|12-178 Project Manager: D. C. Jones|
DIGITIZING THE US NATIONAL GERMPLASM COLLECTION
James E. Frelichowski, USDA-ARS
A set of standardized morphological descriptors was developed by the curator. This is a long term commitment to development of the collection which will facilitate quality control, phenotypic comparisons among accessions, and data gathering across years, environments, and users. The descriptors were summarized for each commonly observed trait in drop-down menus in a spreadsheet to remove time and error associated with writing, and for instant uploading onto electronic field tablets. The file contained 36 categories (columns) of descriptors (choices within each cell/column). An example of morphological descriptors for the trait leaf color are: yellow, yellow-green, light green, dark green (typical of G. barbadense), green with red veins, sun red, red, bronze, virescent, and mottled.
A new Canon camera and accessories were purchased to complement two older models already in use and enable rapid capture of standardized, high quality, consistent images of representative tissues of each accession. A ruler grid, plain background, tripods with fixed lens distances, and a tent were constructed to consistently display sizes and color of leaf, flower, and bolls. High resolution digital images enable 'zoom in' on additional characters such as gossypol glands, surface hairs, and nectar glands for later scoring and estimate of metric characters such as size, distribution and density. Users of the collection and the Cotton Crop Germplasm Committee consider morphological characters as important for research into cotton physiology, breeding for yield improvement, and to introduce genetic variation into elite germplasm sources.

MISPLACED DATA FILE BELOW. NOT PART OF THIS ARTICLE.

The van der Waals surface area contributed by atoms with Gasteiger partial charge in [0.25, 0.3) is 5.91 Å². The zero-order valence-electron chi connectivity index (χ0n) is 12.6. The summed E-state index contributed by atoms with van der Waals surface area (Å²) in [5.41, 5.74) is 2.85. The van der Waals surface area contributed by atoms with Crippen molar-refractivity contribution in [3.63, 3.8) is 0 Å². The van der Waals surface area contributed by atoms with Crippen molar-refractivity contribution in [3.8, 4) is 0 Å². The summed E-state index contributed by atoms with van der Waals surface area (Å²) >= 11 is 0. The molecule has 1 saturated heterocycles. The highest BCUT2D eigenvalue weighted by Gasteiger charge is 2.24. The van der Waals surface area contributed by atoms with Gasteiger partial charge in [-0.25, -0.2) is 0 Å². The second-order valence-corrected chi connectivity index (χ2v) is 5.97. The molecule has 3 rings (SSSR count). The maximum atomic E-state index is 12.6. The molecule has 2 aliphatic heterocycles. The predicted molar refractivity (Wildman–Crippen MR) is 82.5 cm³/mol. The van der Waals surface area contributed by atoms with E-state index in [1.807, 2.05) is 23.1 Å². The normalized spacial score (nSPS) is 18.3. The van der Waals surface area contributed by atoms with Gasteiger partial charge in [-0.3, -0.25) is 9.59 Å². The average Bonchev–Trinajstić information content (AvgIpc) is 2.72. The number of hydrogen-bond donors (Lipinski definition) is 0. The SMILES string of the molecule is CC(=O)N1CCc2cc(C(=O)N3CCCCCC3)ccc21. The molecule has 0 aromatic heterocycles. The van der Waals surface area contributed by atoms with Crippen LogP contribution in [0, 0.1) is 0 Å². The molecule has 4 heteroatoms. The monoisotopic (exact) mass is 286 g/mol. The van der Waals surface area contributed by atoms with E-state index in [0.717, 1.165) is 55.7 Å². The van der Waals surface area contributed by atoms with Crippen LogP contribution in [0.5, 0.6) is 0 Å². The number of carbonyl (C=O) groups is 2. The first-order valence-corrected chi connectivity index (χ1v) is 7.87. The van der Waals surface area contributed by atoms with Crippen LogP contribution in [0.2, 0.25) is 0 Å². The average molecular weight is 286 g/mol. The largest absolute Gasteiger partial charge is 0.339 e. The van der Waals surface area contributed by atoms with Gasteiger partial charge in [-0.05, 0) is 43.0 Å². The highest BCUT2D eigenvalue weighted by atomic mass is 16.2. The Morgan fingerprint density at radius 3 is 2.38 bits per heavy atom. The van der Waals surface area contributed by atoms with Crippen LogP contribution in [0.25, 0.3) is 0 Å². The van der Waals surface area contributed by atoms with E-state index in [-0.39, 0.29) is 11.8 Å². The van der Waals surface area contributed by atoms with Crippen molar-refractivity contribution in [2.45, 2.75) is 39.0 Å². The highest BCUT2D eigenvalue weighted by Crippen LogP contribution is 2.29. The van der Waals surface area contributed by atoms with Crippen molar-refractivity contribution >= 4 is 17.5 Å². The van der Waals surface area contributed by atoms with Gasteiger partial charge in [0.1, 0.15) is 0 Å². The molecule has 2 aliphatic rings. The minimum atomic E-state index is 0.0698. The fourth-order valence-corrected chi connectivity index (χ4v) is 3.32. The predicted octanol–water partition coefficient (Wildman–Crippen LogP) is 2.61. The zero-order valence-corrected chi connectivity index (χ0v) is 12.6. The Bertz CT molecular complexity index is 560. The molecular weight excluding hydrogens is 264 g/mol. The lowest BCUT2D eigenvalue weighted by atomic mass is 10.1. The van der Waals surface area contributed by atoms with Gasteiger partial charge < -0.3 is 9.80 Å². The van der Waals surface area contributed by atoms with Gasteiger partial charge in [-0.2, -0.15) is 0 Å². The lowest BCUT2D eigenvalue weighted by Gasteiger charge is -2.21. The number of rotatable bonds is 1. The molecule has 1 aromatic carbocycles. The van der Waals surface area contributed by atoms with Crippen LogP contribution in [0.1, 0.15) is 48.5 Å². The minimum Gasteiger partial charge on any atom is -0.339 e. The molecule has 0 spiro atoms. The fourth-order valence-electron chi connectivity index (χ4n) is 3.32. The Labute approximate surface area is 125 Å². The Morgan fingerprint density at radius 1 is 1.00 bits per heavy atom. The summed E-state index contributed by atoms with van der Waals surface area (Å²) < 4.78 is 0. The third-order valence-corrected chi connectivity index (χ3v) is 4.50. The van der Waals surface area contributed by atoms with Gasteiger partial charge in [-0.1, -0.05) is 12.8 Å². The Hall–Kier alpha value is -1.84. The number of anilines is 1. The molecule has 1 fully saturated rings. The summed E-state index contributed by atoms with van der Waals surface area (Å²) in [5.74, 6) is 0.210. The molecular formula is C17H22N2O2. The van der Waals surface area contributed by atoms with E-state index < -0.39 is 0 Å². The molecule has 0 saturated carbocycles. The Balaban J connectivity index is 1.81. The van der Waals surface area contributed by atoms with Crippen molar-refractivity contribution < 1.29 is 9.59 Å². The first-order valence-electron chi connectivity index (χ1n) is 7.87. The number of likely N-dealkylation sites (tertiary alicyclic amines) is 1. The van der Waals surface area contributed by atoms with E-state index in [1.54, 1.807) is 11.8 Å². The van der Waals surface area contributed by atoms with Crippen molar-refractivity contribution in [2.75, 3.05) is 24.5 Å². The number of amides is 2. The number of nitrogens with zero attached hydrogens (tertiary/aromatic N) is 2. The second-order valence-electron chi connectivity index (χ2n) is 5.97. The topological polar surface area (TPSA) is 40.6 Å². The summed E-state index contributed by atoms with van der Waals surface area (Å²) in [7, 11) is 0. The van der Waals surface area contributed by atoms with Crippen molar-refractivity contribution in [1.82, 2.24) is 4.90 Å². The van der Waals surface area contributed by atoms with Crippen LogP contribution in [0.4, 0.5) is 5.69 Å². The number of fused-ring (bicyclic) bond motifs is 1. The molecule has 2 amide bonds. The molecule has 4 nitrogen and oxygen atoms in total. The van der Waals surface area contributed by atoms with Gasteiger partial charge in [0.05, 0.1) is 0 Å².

Two major field plantings of accessions of the Collection were established. The first was 1814 accessions at the Cotton Winter Nursery (CWN) in Tecoman, Colima, MX and the second was 900 accessions of obsolete cultivars in College Station, TX.
A meeting was held at our location in College Station, November 13th for our current collaborators which include Cotton Incorporated, four ARS locations, and Texas Agrilife in Lubbock, TX (Dr. Jane Dever's research lab). The excel file format for the descriptors was accepted and we decided upon a standard format for naming images for effective uploading and referencing into the CottonGen database.
We consider 'fully digitized' 3980 accessions meaning there are digital images and descriptor scores for this many accessions of the collection. This is the second year of this approach and thus we are including progress made in 2011 which consisted of 1074 accessions of Asiatic diploid cotton species at the CWN and 192 accessions of the four main cotton producing species in the College Station summer field planting. Because the collection is close to 10,000 accessions we are close to the halfway point of completing the collection. We are working closely with collaborators at CottonGen to finish the formatting of the images and then upload the completed work. Additional plantings are scheduled in 2013 of well over 1000 accessions to place us past the halfway mark of digitizing the Collection. Continued meetings in 2013 with our collaborators will discuss ways to close the gap more quickly.
|Project Year: 2012|
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